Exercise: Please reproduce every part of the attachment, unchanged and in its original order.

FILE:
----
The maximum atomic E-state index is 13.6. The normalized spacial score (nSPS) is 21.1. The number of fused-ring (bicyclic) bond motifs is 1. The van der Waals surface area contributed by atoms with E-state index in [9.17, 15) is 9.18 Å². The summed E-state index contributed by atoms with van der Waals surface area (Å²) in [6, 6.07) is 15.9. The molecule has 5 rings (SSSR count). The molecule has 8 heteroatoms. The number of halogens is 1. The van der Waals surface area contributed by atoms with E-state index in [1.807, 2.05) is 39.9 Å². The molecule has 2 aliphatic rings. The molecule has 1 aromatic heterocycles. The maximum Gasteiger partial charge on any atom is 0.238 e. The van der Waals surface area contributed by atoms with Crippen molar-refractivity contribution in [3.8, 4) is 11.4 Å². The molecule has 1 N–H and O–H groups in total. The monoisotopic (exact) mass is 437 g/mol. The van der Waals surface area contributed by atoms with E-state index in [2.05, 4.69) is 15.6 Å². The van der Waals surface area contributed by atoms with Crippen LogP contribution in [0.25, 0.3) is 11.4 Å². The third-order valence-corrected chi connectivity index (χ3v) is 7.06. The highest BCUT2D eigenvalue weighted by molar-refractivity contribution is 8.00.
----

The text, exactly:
The maximum atomic E-state index is 13.6. The normalized spacial score (nSPS) is 21.1. The number of fused-ring (bicyclic) bond motifs is 1. The van der Waals surface area contributed by atoms with E-state index in [9.17, 15) is 9.18 Å². The summed E-state index contributed by atoms with van der Waals surface area (Å²) in [6, 6.07) is 15.9. The molecule has 5 rings (SSSR count). The molecule has 8 heteroatoms. The number of halogens is 1. The van der Waals surface area contributed by atoms with E-state index in [1.807, 2.05) is 39.9 Å². The molecule has 2 aliphatic rings. The molecule has 1 aromatic heterocycles. The maximum Gasteiger partial charge on any atom is 0.238 e. The van der Waals surface area contributed by atoms with Crippen molar-refractivity contribution in [3.8, 4) is 11.4 Å². The molecule has 1 N–H and O–H groups in total. The monoisotopic (exact) mass is 437 g/mol. The van der Waals surface area contributed by atoms with E-state index in [2.05, 4.69) is 15.6 Å². The van der Waals surface area contributed by atoms with Crippen LogP contribution in [0.25, 0.3) is 11.4 Å². The third-order valence-corrected chi connectivity index (χ3v) is 7.06. The highest BCUT2D eigenvalue weighted by molar-refractivity contribution is 8.00.